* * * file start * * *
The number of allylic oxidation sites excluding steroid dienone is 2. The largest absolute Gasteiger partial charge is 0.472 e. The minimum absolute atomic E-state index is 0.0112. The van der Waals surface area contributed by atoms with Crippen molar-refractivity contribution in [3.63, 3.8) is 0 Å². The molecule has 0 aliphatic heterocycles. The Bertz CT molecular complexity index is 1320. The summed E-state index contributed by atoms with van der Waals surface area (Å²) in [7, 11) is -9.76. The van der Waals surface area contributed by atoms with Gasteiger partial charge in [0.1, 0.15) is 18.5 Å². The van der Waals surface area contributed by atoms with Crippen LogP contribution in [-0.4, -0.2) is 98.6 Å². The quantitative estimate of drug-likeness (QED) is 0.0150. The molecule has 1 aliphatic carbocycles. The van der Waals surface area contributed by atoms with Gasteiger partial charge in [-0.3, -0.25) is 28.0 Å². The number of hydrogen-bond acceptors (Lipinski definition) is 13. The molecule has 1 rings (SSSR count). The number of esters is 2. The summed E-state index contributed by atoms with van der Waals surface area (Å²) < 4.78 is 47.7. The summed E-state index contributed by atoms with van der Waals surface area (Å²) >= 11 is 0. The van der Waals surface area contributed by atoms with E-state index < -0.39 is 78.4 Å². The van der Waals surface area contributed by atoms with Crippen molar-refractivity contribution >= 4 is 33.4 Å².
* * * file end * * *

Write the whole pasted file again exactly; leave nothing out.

The number of allylic oxidation sites excluding steroid dienone is 2. The largest absolute Gasteiger partial charge is 0.472 e. The minimum absolute atomic E-state index is 0.0112. The van der Waals surface area contributed by atoms with Crippen molar-refractivity contribution in [3.63, 3.8) is 0 Å². The molecule has 0 aliphatic heterocycles. The Bertz CT molecular complexity index is 1320. The summed E-state index contributed by atoms with van der Waals surface area (Å²) in [7, 11) is -9.76. The van der Waals surface area contributed by atoms with Gasteiger partial charge in [0.1, 0.15) is 18.5 Å². The van der Waals surface area contributed by atoms with Crippen LogP contribution in [-0.4, -0.2) is 98.6 Å². The quantitative estimate of drug-likeness (QED) is 0.0150. The molecule has 1 aliphatic carbocycles. The van der Waals surface area contributed by atoms with Gasteiger partial charge in [-0.3, -0.25) is 28.0 Å². The number of hydrogen-bond acceptors (Lipinski definition) is 13. The molecule has 1 rings (SSSR count). The number of esters is 2. The summed E-state index contributed by atoms with van der Waals surface area (Å²) < 4.78 is 47.7. The summed E-state index contributed by atoms with van der Waals surface area (Å²) >= 11 is 0. The van der Waals surface area contributed by atoms with E-state index < -0.39 is 78.4 Å². The van der Waals surface area contributed by atoms with Crippen molar-refractivity contribution >= 4 is 33.4 Å².